Through the two starts he has made over the past week, it has been evident that he does not yet have enough confidence in his surgically-repaired elbow to consistently command his slider. According to BrooksBaseball, Beachy threw 19 sliders as he labored through 3 2/3 innings against the Rockies on Monday and then just two sliders during Saturday’s outing in Philadelphia.
After hanging a slider that Phillies outfielder John Mayberry hit into the left field seats for a two-run homer in the second inning, Beachy essentially ditched the pitch. The only other time he threw came via a 1-2 waste pitch to reliever Zach Miner, whose only previous big league plate appearances came in 2006 (6) and 2009 (1).
But while complimenting his fastball with the curveball and changeup, Beachy had little trouble during his four full innings of work. After allowing hits to three of the first four batters he faced in the second inning, he retired 14 of the next 16 batters he faced and did not allow a hit during this span.
<p> “I’m a better pitcher with (the slider),” Beachy said after the game. “I’m going to keep working on it in the bullpens and eventually I’ll get the feel for that back and have that as a weapon.” </P>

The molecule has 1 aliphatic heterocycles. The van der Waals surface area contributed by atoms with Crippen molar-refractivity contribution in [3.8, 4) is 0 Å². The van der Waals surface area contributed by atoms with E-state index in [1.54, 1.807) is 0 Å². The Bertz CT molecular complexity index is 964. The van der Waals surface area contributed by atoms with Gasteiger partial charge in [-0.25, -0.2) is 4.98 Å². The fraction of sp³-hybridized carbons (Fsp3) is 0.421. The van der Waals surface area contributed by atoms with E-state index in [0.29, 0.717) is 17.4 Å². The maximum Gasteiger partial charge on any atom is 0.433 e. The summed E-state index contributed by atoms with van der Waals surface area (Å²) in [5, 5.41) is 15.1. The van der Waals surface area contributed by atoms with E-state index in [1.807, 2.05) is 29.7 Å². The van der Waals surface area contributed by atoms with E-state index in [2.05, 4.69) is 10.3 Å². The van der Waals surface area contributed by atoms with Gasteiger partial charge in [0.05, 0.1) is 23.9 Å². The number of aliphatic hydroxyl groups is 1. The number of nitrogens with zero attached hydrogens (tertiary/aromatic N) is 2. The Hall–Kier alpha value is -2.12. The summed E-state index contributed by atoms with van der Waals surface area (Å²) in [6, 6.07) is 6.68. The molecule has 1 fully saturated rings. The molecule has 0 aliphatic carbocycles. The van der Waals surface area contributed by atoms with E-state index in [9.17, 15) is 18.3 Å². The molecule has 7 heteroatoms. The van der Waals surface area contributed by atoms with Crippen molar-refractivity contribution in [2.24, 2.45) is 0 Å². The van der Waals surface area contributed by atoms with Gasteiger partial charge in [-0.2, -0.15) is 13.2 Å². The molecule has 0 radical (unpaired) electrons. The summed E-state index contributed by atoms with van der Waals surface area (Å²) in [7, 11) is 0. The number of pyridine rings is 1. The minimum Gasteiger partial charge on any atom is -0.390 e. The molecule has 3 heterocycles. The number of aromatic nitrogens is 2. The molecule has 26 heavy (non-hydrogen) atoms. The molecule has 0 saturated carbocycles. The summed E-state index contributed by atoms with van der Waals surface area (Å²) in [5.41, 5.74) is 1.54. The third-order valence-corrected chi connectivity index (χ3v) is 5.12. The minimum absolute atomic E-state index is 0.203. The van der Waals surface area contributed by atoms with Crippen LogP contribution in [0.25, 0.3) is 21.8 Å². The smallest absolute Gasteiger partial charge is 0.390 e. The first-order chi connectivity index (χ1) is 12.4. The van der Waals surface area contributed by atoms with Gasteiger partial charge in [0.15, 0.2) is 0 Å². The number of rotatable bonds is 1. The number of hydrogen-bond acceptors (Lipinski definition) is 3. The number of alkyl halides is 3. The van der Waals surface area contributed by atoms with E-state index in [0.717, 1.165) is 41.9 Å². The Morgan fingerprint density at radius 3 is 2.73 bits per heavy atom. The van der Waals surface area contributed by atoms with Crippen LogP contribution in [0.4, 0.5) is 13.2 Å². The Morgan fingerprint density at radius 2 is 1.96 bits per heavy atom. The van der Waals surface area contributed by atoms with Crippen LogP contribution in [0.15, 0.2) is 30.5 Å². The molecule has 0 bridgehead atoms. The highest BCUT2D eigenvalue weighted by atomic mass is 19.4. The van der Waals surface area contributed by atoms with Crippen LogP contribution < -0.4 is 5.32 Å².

While there is a chance Beachy will begin commanding the slider again before the end of this season, none of us should be surprised if we do not see this pitch become a primary weapon again until he has a chance to strengthen his arm and gain more confidence in his elbow this winter. But for now it appears he can continue to at least be effective while placing a much greater emphasis on his changeup and curveball.
As the Braves attempt to complete a three-game series sweep of the Phillies tonight, they will intently watch Alex Wood with the hope that he extends the success he produced during his strong seven-inning effort against the Rockies on Tuesday. Two of the three runs Wood surrendered in this outing came courtesy of the misplaced 1-1 fastball that Nolan Arenado hit into the left field seats with two outs in the second inning, which is when Wood was bothered by a cracked cuticle on his right index finger.
When Wood has been occasionally bothered by this cuticle over the past couple months, he has been forced to ditch his curveball — a pitch that might have been effective against Arenado in that situation. Thanks to some quick assistance from the Braves’ medical staff between the second and third innings, Wood was able to complete the rest of the outing without any further problems or restrictions. He threw a total of 18 curves during the game and retired 14 of the last 17 batters he faced.